With its biases apparent and holes impossible to ignore, The Kids nonetheless weaves a convincing story of how a 50-year-old artist exploited a bunch of teens for his gain. The documentary benefits heavily from candid footage of various participants hanging out before and after Clark had his way with them. Before any movie was in place, the clique depicted in the movie noticed Clark hanging around them and wondered, “Who’s grandpa?,” according to Harris. Clark, who’d already published a photo book about adolescent sexuality, Teenage Lust, would take pictures of the Washington Square Park-favoring skaters and their friends, offering weed in exchange, according to Harris. “He would have weed. And like, good weed, too. Really good stuff,” he says.
Clark’s entry into the group was provided by Tobin Yelland, who met the photographer as a high school junior when he took a class on documentary photography. Seemingly apropos of nothing, but probably apropos of everything, The Kids contains archival handheld footage apparently shot by Yelland, in which Clark tells him repeatedly about a friend of his who would be interested in him sexually. Amid Yelland’s protests, we hear Clark saying:
Can I tell you a secret about Alan, man? Alan is fucking…so fucking…sexually crazed. He just wants to fuck kids, man. So bad, man. He would, like, meet you, shake your hand, say, “Hi, Tobin,” and he would try to get in your pants so fast, man. He’s totally fucking horny…He’s the sweetest guy, he’s a wonderful guy, you would love the guy, man. But he’s sexually aggressive to the max, man. He just wants to suck your dick.
It’s hardly the only thing from Clark here that could qualify as “inappropriate.” Jon Abrahams, an outsider to the original clique who was nonetheless cast in Kids, remembers feeling pressured during a make-out scene with a female actor, in which Clark directed him to “rub her crotch, man, really rub her crotch.” The scene in which Hunter disrobes and repeatedly swings his dick so that it slaps against his body was, Abrahams says, prompted by Clark riling up an apprehensive Hunter. “Like, Larry knew how to get that performance out of Harold. Like, holy fuck it’s the antithesis of any sort of standards and practices,” remembers Abrahams, who adds that the bemused shock on the faces of the other actors in the scene is legit. “Everyone’s reaction is real,” he says.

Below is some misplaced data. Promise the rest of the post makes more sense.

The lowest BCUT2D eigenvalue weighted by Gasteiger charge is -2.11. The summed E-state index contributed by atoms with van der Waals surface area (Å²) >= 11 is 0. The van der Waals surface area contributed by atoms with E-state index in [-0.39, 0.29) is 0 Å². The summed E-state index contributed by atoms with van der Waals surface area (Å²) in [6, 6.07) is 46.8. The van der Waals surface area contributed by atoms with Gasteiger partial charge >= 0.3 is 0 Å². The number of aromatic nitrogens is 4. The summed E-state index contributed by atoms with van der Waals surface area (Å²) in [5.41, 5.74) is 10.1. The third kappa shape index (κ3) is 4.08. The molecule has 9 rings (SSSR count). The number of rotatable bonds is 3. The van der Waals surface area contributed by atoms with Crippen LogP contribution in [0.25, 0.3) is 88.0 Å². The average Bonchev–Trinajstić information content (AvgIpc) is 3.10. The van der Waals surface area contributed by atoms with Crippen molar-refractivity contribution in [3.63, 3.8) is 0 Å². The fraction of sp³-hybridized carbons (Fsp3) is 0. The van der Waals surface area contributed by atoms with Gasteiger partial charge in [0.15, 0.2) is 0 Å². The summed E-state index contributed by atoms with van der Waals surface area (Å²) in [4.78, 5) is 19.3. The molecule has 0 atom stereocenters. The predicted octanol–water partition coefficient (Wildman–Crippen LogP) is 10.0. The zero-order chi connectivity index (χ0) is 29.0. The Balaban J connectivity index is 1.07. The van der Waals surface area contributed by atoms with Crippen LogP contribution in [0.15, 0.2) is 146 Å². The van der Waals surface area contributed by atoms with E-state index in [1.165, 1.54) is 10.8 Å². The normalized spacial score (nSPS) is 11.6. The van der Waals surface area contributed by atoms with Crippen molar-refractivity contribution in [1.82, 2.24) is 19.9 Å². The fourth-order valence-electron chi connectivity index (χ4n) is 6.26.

“I think when you’re a kid at a certain age, that’s what you think about. You think about sex all the time,” said Clark at the Cannes Film Festival press conference following the screening of his movie. He was combative and elusive, refusing to tell a reporter whether his actors were underage (“They were the right age for the movie—I don’t know what you mean”). He and Korine claimed “no drugs” were used during the filming of the movie, which is contradicted by accounts in The Kids of weed being smoked on the set. (Most charitably, this disparity could have resulted from a semantic distinction, although in 1995 it was basically a given that referring to drugs would necessarily include marijuana.)
The success of Kids, including the controversy it brewed, is said to have ripped a hole in a formerly tight-knit group. Of the few who set their sights on Hollywood, Pierce had some success, landing a role in Next Friday, but took his own life in Las Vegas in 2000. (It’s heavily suggested that his suicide was the result of his wife’s miscarriage.) Hunter never found his footing. He’s captured on film saying he made just $1,000 from Kids. Before his death, he returned to the Alphabet City housing project where he grew up, Campos Plaza, and there he died. The Kids doesn’t skimp when honoring the devastating tragedies of both actors’ untimely deaths.
Part of the appeal of Kids was its authenticity. A clip of Roger Ebert’s TV review of the film features him lauding it for “just blowing other fiction films out of the water.” That wasn’t the half of it. People picked up the strong documentary vibes, which have since been confirmed by Clark. A huge reason the movie felt so fucked up, The Kids argues, is because it was.